Professional Development Resources

Related Catalyst Essays

Inquiry, Reflection and Integration in Professional Development
Looking across the range of professional development offerings in the C2L network, we find the most effective practices demonstrate and incorporate the use of Inquiry, Reflection and Integration. This essay explores the ways these design principles shape professional development practice.

Professional Development: Effective Strategies in the C2L Network
C2L campus teams shared examples of successful ePortfolio-related professional development practices on their campuses. Reviewing these practices, we identified seven common strategies that campus teams used and reported as successful. This essay provides brief descriptions of these strategies and links to sample practices.

Articles related to Faculty / Professional Development

Angelo, T. A. (2001). Doing faculty development as if we value learning most: Transformative guidelines from research and practice. To improve the academy. Resources for faculty, instructional and organizational development.

pdf-logo2Angelo, Doing Faculty Development as if Learning Mattered Most


Angelo, T.A. (1997). The campus as learning community: Seven promising shifts and seven powerful levers. AAHE Bulletin, 49(9), 3-6.

Eynon, B, Gambino, L, & Torok, J. (2013). Connect to Learning: Using ePortfolio in Hybrid Professional Development. To Improve the Academy. Vol. 32.

Candy, P.C. (1996). Promoting lifelong learning: Faculty developers and the university as a learning organization. The International Journal for Faculty development, 1(1), 7-18.

Challis, D. (2005). Towards the mature ePortfolio: Some implications for higher education. Canadian Journal of Learning and Technology, 31(3).

Dawson. D., Mighty, J., & Britnell, J. (2010). Moving from the periphery to the center of the academy: Faculty developers as leaders of change. In New Directions for Teaching and Learning (pp. 69- 78). San Francisco: Jossey-Bass.

pdf-logo2Moving from Periphery to Center


Dewey, J. (1934). Art as Experience. The Berkley Publishing Group. Penguin Group (USA) Inc.

Fink, L. (2013). Innovative ways of assessing faculty development. In C. McKee, M. Johnson, W. Ritchie & W. Tew (Eds.) The Breadth of Current Faculty Development Practitioners Perspectives. San Francisco, CA: Jossey-Bass.

Gardiner, L.F., Anderson, C., & Cambridge, B.L. (1997). Learning through assessment: A resource guide for higher education. Washington, DC: American Association for Higher Education.

Gardner, J., & VanDerVeer, G. (1998). The senior year experience: Facilitating integration, reflection, closure, and transition. San Francisco, CA: Jossey-Bass.

Huber, M. T., & Hutchings, P. (2005). Integrative learning: Mapping the terrain. Washington, DC: Association of American Colleges and Universities.

Hutchins, P. (2006). Fostering Integrative Learning through Faculty Development. Integrative Learning Project . The Carnegie Foundation for the Advancement of Teaching. Retrieved from the World Wide Web:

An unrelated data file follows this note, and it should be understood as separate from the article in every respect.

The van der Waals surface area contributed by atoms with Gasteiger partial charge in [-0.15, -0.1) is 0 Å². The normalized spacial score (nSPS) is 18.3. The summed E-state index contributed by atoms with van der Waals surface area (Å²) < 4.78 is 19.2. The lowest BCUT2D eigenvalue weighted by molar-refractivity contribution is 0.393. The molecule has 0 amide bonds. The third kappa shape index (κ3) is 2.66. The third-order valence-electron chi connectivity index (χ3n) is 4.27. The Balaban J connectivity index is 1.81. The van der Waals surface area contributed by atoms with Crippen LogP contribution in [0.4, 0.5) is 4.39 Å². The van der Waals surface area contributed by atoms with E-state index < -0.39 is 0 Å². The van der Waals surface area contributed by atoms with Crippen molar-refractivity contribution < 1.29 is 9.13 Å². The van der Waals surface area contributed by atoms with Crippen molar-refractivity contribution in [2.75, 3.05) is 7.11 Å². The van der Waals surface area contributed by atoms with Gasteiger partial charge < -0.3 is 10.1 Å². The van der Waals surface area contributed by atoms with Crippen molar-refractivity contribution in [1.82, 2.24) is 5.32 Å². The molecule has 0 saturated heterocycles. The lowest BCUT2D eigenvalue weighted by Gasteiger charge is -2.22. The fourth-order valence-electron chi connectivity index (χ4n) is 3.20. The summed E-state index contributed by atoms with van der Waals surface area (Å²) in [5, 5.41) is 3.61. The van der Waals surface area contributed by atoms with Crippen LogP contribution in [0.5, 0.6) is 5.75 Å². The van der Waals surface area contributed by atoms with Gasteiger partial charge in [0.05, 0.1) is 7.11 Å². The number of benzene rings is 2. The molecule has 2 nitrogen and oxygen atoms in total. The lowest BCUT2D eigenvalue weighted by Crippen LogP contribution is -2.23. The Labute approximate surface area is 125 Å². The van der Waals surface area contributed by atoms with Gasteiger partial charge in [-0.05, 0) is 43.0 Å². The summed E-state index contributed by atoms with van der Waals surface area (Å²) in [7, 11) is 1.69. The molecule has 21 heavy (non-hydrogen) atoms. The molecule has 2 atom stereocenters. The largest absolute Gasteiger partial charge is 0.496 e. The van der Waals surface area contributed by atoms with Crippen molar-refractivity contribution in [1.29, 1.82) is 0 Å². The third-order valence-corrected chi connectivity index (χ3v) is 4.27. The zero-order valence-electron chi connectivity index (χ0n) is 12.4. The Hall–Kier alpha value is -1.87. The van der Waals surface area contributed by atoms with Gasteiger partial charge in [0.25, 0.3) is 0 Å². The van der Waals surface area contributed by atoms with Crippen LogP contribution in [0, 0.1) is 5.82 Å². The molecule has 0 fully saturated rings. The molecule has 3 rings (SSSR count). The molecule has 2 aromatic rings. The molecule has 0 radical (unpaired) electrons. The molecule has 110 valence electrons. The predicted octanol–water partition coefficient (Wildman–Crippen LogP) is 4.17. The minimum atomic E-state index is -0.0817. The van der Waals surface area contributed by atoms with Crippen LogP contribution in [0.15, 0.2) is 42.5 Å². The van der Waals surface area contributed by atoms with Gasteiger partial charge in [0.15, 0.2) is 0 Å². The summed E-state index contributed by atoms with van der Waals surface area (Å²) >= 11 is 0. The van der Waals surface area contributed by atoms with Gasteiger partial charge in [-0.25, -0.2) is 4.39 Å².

pdf-logo2Faculty Development_Hutchings


Korthagen, F. A., & Kessels, J. P. (1999). Linking theory and practice: Changing the pedagogy of teacher education. Educational researcher, 28(4), 4-17.

Kolb, D. (1984). Experiential learning: Experience as the source of learning and development. Englewood Cliffs, NJ: Prentice Hall.

Kuh, G. (2008). High impact practices: What they are, who has access to them, and why they matter. Leap. Retrieved from:

Palmisano, M. (2012). Collaborative inquiry differs from traditional professional development. Retrieved from

Rodgers, C. (2002). Defining reflection: Another look at John Dewey and reflective thinking. Teachers College Record, 104(4), 842-866.

Rodgers, C. (2002). Seeing student learning: Teacher change and the role of reflection. Voices inside schools. Harvard Educational Review, 72(2), 230-253.

Schön, D. (1983).The reflective practitioner: How professionals think in action. New York: Basic Books.

Sherer, P. D., Shea, T. P., & Kristensen, E. (2003). Online communities of practice: A catalyst for faculty development. Innovative Higher Education, 27, 183-194.

Muraskin, L. (2008). Best Practices in Student Support Services: A Study of Five Exemplary Sites (Washington, DC: US Department of Education, 1997)

Sorcinelli, M. D., Austin, A. E., Eddy, P. L., & Beach, A. L. (2005). The Evolution of Faculty Development. In Creating the Future of Faculty Development: Learning From the Past, Understanding the Present (pp. 1-28). San Francisco: Jossey-Bass.

Tagg, J. (2007). Double-loop learning in higher education. Change, 39(4), 36-41.

Weimer, M. (1990). Improving College Teaching: Strategies for Developing Instructional Effectiveness. San Francisco: Jossey-Bass.

Zahorik, D. (2011). Peering into the Future: Using Peer Advisors to Assist Changing Student Populations. Academic Advising Today.Vol. 34, Number 1.


Professional and Organization Development (POD) Network

Innovative Educators – Supporting Academic & Professional Growth in Higher Education

Student Affairs Administration in Higher Education (NASPA)

LaGuardia Community College Center for Teaching and Learning

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